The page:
Why Dogs and People Love Each Other.
In this article, Holidays4Dogs looks at the interesting question of why dogs and people adore each other so much. But, we will also ask why do some dogs seem keener to bond with humans than with other canines. Similarly, we will consider why some people would rather hang out with their dogs than with their human friends! Ultimately, we look at the wider subject of why dogs and people love each other and how that unique bond is created.
“I would rather be with my dog than with people!”
As any dog lover will surely agree, there are a lot of reasons why people love dogs! Perhaps, not so much when it comes to human relationships. How many of us have occasionally lamented we would rather have the company of our dog, than interact with other humans?
On the one hand, it may seem odd, almost insulting even, to suggest people might put the company of their pet dog above human relationships. However, there are many advantages to the friendship and bond one can have with a dog.
A dog, with unfaltering loyalty, is always there. Dogs are unequivocally non-judgmental and have no opinion on how much money you have, where you live, the job you have, or what car you drive.
A dog will never betray you, shun you, or bear a grudge and if you’re having a bad day, he will comfort you, empathise with you and content to be with you for who you are – something not always found in human relationships.
Dogs promote social cohesion.
Perhaps a significant reason why people love dogs is because of the social connections they can help us make with like-minded people? Pet owners have been shown in studies to be far less lonely than non-pet owners and many people have made new friends because they have a mutual love for dogs.
There are also advantages to the creation of a bond from the dog’s perspective. The idea that dogs are social creatures only within the confines of their own species may be true to a certain extent. However, scientists the world over have broadly de-bunked this theory.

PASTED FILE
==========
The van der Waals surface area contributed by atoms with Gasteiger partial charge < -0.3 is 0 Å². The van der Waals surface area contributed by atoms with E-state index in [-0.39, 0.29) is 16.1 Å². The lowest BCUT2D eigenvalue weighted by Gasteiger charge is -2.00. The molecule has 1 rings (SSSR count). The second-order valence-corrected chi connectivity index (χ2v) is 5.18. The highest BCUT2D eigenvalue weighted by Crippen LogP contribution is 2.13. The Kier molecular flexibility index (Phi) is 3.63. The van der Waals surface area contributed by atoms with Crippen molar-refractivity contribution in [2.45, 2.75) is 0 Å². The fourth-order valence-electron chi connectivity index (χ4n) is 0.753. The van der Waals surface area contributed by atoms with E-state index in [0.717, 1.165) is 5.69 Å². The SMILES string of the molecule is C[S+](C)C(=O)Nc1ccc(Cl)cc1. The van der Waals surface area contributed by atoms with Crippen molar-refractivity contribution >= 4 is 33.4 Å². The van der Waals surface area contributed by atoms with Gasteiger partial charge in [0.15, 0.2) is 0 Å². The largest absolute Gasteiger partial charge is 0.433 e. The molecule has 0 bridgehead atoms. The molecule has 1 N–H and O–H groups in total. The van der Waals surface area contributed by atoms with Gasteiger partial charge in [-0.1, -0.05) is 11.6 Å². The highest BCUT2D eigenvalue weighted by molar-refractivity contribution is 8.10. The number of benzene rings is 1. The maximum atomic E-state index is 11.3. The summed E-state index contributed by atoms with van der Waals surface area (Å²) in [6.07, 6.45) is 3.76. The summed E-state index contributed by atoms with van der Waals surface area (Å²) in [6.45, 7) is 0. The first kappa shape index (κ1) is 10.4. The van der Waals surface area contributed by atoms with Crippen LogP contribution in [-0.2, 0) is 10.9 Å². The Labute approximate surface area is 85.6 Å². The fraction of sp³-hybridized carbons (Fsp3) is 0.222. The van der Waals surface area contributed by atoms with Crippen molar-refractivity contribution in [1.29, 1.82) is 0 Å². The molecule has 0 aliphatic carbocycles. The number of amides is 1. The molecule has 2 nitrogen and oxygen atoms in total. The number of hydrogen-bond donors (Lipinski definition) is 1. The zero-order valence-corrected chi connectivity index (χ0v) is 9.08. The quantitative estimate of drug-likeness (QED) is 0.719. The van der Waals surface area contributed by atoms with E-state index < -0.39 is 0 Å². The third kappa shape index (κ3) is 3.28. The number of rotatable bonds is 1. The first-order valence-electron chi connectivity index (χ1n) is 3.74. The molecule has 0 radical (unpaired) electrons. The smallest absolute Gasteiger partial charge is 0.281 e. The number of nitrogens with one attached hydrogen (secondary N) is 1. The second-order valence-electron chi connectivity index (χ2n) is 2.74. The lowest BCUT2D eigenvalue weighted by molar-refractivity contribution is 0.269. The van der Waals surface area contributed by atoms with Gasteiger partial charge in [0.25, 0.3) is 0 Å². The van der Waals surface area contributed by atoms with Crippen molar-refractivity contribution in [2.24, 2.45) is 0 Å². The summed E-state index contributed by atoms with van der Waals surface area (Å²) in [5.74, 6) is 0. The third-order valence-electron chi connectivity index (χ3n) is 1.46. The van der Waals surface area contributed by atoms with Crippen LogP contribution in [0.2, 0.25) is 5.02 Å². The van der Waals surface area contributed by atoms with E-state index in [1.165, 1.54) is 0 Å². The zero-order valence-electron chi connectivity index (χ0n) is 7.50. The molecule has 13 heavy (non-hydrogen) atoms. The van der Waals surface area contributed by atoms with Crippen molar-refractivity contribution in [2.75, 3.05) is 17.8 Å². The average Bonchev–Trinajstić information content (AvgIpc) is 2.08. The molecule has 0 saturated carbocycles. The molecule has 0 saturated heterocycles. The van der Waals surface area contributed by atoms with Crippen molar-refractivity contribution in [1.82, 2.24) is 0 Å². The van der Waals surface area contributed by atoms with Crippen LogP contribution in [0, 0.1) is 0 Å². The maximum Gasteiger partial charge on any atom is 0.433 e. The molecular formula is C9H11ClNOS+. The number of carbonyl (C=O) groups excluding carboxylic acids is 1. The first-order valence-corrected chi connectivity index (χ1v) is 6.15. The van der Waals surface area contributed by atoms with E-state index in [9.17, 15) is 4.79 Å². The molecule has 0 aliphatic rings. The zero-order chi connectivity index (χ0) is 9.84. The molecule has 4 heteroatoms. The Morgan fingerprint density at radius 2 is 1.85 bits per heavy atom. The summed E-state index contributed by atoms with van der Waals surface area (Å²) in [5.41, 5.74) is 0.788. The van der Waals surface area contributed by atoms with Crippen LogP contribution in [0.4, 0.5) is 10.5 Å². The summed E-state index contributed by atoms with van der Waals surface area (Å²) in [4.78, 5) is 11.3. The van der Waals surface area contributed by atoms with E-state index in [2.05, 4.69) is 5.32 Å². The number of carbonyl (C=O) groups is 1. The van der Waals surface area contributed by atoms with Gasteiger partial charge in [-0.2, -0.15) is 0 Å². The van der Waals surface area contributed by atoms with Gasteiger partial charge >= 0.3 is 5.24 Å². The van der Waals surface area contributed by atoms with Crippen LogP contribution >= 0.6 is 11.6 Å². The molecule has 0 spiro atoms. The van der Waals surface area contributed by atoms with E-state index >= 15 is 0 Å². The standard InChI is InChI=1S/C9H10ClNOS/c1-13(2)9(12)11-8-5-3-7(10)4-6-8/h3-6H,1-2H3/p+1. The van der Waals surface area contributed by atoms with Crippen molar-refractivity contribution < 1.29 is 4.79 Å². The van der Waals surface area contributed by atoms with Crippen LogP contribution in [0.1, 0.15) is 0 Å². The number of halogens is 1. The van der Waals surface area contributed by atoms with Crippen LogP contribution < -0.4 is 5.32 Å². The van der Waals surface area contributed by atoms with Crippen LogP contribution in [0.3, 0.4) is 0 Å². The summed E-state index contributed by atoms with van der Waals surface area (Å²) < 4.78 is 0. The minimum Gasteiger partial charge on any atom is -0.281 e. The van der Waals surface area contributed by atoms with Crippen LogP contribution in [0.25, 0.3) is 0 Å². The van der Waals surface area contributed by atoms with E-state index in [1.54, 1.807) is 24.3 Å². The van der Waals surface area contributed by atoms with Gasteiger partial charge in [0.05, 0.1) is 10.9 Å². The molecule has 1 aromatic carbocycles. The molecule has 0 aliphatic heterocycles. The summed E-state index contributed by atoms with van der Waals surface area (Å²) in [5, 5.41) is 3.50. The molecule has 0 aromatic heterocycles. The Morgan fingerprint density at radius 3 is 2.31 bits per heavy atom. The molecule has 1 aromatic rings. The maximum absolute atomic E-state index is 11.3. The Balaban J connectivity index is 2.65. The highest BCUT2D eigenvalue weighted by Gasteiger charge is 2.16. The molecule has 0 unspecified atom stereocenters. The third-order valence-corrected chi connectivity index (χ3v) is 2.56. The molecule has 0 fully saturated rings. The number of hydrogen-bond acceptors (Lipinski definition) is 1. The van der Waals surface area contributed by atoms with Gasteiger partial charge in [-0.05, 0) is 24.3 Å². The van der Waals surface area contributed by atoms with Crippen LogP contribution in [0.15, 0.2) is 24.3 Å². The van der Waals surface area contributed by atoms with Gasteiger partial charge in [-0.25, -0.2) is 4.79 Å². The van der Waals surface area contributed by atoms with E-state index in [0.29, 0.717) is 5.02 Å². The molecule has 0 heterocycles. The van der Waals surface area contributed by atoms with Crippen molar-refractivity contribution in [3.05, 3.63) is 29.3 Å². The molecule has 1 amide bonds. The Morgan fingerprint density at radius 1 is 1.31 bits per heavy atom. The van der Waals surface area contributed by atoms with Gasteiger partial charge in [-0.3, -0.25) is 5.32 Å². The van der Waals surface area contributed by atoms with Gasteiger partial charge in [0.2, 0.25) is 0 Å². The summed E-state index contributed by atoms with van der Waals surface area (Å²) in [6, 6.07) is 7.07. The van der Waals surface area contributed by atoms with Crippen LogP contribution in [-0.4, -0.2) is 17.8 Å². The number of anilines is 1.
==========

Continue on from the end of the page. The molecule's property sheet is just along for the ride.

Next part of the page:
Dogs are not wolves.
As we have learnt in other Holidays4Dogs articles, dogs are not wolves and there is now plenty of evidence to show that dogs do not behave the same as wolf packs; either captive, or in wild groups. Thus, this has little to do with why dogs and people might love each other.
Wolves in captivity will will become agitated if separated from their wolf pack and seldom bond with their human caretakers; particularly if this involves being in unfamiliar territory. This is not true of domesticate dogs who very readily bond with their human caretakers.
Attachment levels in dogs.
Research on dogs has tested attachment levels between pairs of dogs that have lived together all their lives. During the experiment, each pair of dogs (8 dogs in total aged 7-8 years), were separated for four hours.
The researchers removed one dog from the kennel and observed the second. None of the dogs left alone without their kennel mate showed any signs of anxiety as long as they were in their familiar environment.
The researchers then moved the dogs to an unfamiliar kennel. While stress hormones were recorded as increasing by 50% the dogs did not interact much with each other, or make any attempt to take comfort from one another.
Finally, the experiment put each dog into a strange kennel with the company of its caretaker. In each case, the dogs would seek comfort from the human by getting close and instigating petting. Each dog’s anxiety reduced after interaction with the person.
The conclusion reached was that the dogs appeared to have a much stronger bond with their human caretaker than they did with their kennel mate; even though they had lived with them all their lives.
Selective breeding and socialisation.
This may be even truer of certain specific dog breeds. Chihuahuas, for example, were specifically bred as companion dogs and living hot water bottles for ladies.
They had no need to run, or live in packs, or indeed to mix with dogs much at all. It is little wonder then, that toy dogs like these have a reputation for being feisty and argumentative with their own species and frequently, with dogs three or four times their own size.
Environment and experience.
Environment, experience and genetics are all relevant to how much better a dog responds to people than, to other dogs. Dogs bred specifically to work with humans are perhaps biased to bond with their human partners, rather than with other dogs. Herding dogs, like Border Collies for example, typically lack sociability with unfamiliar dogs.
Socialisation of the dog through key development phases is also a contributing factor. A dog, lacking in social skills may well prefer people over dogs for the rest of their lives.
They are an inspiration for our own unique abilities to love, nurture and care to come shining through. Dogs too gain a great deal of comfort and confidence from the people they live with in a human world.
For us, while we may sometimes prefer the company of our pets instead of people, we should remember that a dog brings out the very best of our own human qualities; essential for being part of a harmonious society.